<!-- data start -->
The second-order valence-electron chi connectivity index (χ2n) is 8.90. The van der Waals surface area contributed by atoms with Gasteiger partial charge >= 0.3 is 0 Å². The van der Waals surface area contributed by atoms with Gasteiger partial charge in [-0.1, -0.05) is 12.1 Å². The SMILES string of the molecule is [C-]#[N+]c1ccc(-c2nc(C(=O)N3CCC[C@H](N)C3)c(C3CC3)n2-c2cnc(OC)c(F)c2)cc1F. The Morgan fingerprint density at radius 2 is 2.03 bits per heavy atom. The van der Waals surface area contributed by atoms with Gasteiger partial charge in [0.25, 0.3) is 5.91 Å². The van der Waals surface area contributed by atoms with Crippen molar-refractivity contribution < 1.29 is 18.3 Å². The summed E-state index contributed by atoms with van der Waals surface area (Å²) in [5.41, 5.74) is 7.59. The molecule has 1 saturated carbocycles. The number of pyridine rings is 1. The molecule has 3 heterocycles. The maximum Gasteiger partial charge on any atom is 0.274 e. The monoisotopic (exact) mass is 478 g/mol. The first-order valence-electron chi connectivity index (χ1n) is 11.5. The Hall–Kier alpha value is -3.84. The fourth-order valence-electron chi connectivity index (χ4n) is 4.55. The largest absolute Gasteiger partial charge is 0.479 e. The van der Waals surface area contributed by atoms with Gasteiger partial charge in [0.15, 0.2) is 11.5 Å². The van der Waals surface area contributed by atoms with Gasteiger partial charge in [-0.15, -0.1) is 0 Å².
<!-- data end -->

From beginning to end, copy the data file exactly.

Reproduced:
The second-order valence-electron chi connectivity index (χ2n) is 8.90. The van der Waals surface area contributed by atoms with Gasteiger partial charge >= 0.3 is 0 Å². The van der Waals surface area contributed by atoms with Gasteiger partial charge in [-0.1, -0.05) is 12.1 Å². The SMILES string of the molecule is [C-]#[N+]c1ccc(-c2nc(C(=O)N3CCC[C@H](N)C3)c(C3CC3)n2-c2cnc(OC)c(F)c2)cc1F. The Morgan fingerprint density at radius 2 is 2.03 bits per heavy atom. The van der Waals surface area contributed by atoms with Gasteiger partial charge in [0.25, 0.3) is 5.91 Å². The van der Waals surface area contributed by atoms with Crippen molar-refractivity contribution < 1.29 is 18.3 Å². The summed E-state index contributed by atoms with van der Waals surface area (Å²) in [5.41, 5.74) is 7.59. The molecule has 1 saturated carbocycles. The number of pyridine rings is 1. The molecule has 3 heterocycles. The maximum Gasteiger partial charge on any atom is 0.274 e. The monoisotopic (exact) mass is 478 g/mol. The first-order valence-electron chi connectivity index (χ1n) is 11.5. The Hall–Kier alpha value is -3.84. The fourth-order valence-electron chi connectivity index (χ4n) is 4.55. The largest absolute Gasteiger partial charge is 0.479 e. The van der Waals surface area contributed by atoms with Gasteiger partial charge in [0.15, 0.2) is 11.5 Å². The van der Waals surface area contributed by atoms with Gasteiger partial charge in [-0.15, -0.1) is 0 Å².